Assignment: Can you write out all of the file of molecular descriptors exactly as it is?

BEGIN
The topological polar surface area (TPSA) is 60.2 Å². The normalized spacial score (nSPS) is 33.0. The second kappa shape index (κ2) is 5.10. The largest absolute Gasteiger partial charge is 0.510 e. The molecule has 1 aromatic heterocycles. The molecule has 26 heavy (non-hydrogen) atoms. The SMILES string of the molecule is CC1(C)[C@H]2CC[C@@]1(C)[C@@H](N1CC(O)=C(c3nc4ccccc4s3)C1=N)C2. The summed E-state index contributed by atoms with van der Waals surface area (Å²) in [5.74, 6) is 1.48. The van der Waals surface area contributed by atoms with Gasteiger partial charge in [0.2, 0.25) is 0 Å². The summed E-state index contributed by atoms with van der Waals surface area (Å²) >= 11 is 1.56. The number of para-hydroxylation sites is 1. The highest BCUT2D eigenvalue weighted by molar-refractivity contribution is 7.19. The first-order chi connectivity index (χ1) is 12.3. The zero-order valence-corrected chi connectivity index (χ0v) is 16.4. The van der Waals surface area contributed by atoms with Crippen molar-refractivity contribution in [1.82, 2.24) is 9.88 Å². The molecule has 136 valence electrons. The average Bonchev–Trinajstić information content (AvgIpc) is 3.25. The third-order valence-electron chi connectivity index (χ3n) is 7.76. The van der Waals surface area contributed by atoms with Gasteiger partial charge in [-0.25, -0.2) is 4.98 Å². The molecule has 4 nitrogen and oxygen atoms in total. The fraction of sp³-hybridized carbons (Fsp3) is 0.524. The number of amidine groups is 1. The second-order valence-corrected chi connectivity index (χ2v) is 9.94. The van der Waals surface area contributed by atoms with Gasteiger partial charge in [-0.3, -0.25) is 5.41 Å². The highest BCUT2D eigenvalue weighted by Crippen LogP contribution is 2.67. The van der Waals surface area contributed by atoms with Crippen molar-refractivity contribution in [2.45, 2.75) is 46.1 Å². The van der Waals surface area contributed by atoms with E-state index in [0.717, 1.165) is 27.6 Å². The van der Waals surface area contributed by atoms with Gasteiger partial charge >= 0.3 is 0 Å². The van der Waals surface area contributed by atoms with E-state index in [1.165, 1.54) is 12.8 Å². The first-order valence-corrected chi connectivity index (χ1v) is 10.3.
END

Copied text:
The topological polar surface area (TPSA) is 60.2 Å². The normalized spacial score (nSPS) is 33.0. The second kappa shape index (κ2) is 5.10. The largest absolute Gasteiger partial charge is 0.510 e. The molecule has 1 aromatic heterocycles. The molecule has 26 heavy (non-hydrogen) atoms. The SMILES string of the molecule is CC1(C)[C@H]2CC[C@@]1(C)[C@@H](N1CC(O)=C(c3nc4ccccc4s3)C1=N)C2. The summed E-state index contributed by atoms with van der Waals surface area (Å²) in [5.74, 6) is 1.48. The van der Waals surface area contributed by atoms with Gasteiger partial charge in [0.2, 0.25) is 0 Å². The summed E-state index contributed by atoms with van der Waals surface area (Å²) >= 11 is 1.56. The number of para-hydroxylation sites is 1. The highest BCUT2D eigenvalue weighted by molar-refractivity contribution is 7.19. The first-order chi connectivity index (χ1) is 12.3. The zero-order valence-corrected chi connectivity index (χ0v) is 16.4. The van der Waals surface area contributed by atoms with Crippen molar-refractivity contribution in [1.82, 2.24) is 9.88 Å². The molecule has 136 valence electrons. The average Bonchev–Trinajstić information content (AvgIpc) is 3.25. The third-order valence-electron chi connectivity index (χ3n) is 7.76. The van der Waals surface area contributed by atoms with Gasteiger partial charge in [-0.25, -0.2) is 4.98 Å². The molecule has 4 nitrogen and oxygen atoms in total. The fraction of sp³-hybridized carbons (Fsp3) is 0.524. The number of amidine groups is 1. The second-order valence-corrected chi connectivity index (χ2v) is 9.94. The van der Waals surface area contributed by atoms with Gasteiger partial charge in [-0.3, -0.25) is 5.41 Å². The highest BCUT2D eigenvalue weighted by Crippen LogP contribution is 2.67. The van der Waals surface area contributed by atoms with Crippen molar-refractivity contribution in [2.45, 2.75) is 46.1 Å². The van der Waals surface area contributed by atoms with E-state index in [0.717, 1.165) is 27.6 Å². The van der Waals surface area contributed by atoms with Gasteiger partial charge >= 0.3 is 0 Å². The van der Waals surface area contributed by atoms with E-state index in [1.165, 1.54) is 12.8 Å². The first-order valence-corrected chi connectivity index (χ1v) is 10.3.